What Can Jack Nicholson Teach Us About Member Experience?

Categories: Association Marketing

One of my all-time favorite movie clips is the bit from Five Easy Pieces when Jack Nicholson is in the diner ordering a plain omelet with toast. The reason why? Because in just two short minutes, it gives great insights into how the world has changed in terms of the critical interactions between organizations and their customers.While I happen to believe that these insights are universal, they are particularly applicable to associations and their never-ending quest in answering how to best serve their members.We are no longer in a world in which members can be served in a “one size fits all” manner.  Your members have too many alternatives that they can pursue to meet their diverse networking, advocacy, continuing education, sponsorship, etc. needs.

With the scene set, it is your turn to take a look at Nicholson’s classic portrayal of the symbiotic relationship that exists between the ever so important customer and the services that they demand.

Honestly, she should have just given him the toast, right? But…she didn’t.  As a result, you and your association staff can learn a few valuable lessons from Nicholson’s epic performance.

In a nutshell, here are the most important lessons that I have extracted from this short two minute clip:

  1. Members Pay Dues to Get What They Want, Not What Is On the Menu
    • Your website is your menu.  Make sure you have a content management tool or website partner that allows you to change content with great ease and integrates to your AMS.
    • Many prospects will make a decision on whether to join or renew simply on the basis of what they see on your website.
    • How many people look at your website and decide that you don’t even offer what they want?  You don’t even have a chance to make a menu substitution when this happens.
    • Does your website even accurately reflect what you are serving your members (e.g. latest events, accurate membership directory, online member self-service options)?
  1. Unhappy Members Are Probably Sitting at the Table with 3-4 Other People
    • Word of mouth and referrals is hugely powerful.  Good and bad experiences are amplified greatly in an uber-connected and social media-enabled world.
    • Understand the ripple effect it can have if you can satisfy one frustrated or challenging member.  How many other members or prospective members might become aware of the great experience they had?
    • Our company, WebLink, was created and grown by our founder for a decade without a marketing department or budget.  It grew on the basis of referrals and word of mouth alone.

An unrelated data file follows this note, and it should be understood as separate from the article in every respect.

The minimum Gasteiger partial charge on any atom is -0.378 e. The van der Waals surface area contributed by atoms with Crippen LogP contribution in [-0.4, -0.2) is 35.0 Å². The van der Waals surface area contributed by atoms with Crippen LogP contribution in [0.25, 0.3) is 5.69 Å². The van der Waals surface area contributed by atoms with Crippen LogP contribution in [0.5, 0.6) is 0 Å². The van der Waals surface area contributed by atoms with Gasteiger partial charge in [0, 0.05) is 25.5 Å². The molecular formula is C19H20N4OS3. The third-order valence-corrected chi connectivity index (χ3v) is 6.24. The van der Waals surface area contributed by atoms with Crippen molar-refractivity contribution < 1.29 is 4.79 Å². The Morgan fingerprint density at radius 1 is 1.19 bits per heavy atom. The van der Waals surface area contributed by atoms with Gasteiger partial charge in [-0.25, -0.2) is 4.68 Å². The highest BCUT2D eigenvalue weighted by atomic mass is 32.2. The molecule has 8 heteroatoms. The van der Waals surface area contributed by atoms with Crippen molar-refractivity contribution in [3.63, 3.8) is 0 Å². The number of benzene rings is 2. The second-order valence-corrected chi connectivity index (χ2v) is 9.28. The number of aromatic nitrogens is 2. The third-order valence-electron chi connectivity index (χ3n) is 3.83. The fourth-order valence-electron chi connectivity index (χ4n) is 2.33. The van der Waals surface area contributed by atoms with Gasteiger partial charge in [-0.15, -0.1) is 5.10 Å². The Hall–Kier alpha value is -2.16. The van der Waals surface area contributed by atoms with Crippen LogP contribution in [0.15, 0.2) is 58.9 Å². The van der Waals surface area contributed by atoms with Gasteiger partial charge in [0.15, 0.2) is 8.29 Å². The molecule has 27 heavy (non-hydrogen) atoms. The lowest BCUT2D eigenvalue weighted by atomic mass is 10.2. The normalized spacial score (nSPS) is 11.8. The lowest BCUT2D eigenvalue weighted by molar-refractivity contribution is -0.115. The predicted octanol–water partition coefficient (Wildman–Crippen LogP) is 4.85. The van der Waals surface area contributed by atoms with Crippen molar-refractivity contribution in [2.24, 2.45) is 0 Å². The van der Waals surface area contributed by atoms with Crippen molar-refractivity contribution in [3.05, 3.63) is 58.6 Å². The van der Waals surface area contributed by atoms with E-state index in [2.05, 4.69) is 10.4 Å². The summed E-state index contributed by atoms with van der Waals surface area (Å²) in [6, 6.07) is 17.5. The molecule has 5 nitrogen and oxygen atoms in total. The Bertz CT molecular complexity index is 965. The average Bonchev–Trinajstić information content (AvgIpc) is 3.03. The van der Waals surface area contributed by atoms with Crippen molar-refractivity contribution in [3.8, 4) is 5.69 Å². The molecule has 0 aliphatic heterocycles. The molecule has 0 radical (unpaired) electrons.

1. Allow Your Staff to Help “Make the Rules”
    • Trust your team to make great decisions on behalf of your members even when you (or management) are not there to approve it.
    • Your organization has great resources.  Make the most of them.  If you have a toaster, use it as many ways as you can.
    • In order to empower your people you need flexible processes, and therefore a flexible system, that allows for configurable solutions.  Simple things like emailing an invoice to a member rather than mailing it can matter a great deal.
  1. You Can Increase Member Life-Time Value by Offering More Sides
    • Do you even measure Life-Time Value for each of your members or by various member segments?  If not, how do you know how to segment and manage your membership?
    • Find ways to expose yourself to what other Associations are doing to serve their members in creative ways.
    • Don’t be stuck in the rut of what your organization has always done.  Consider non-dues revenue options that benefit your members such as enhanced directory listings or web site advertising.
    • Make sure you evaluate all partners, especially those that offer Association Management Software, for how they can be thought leaders and contribute to your success.

Now that I have officially diminished an Oscar worthy motion picture down to a two minute sound byte, and shared with you what I believe to be the most important takeaways; I challenge you and your team to apply the lessons learned to your association and the services that it offers.

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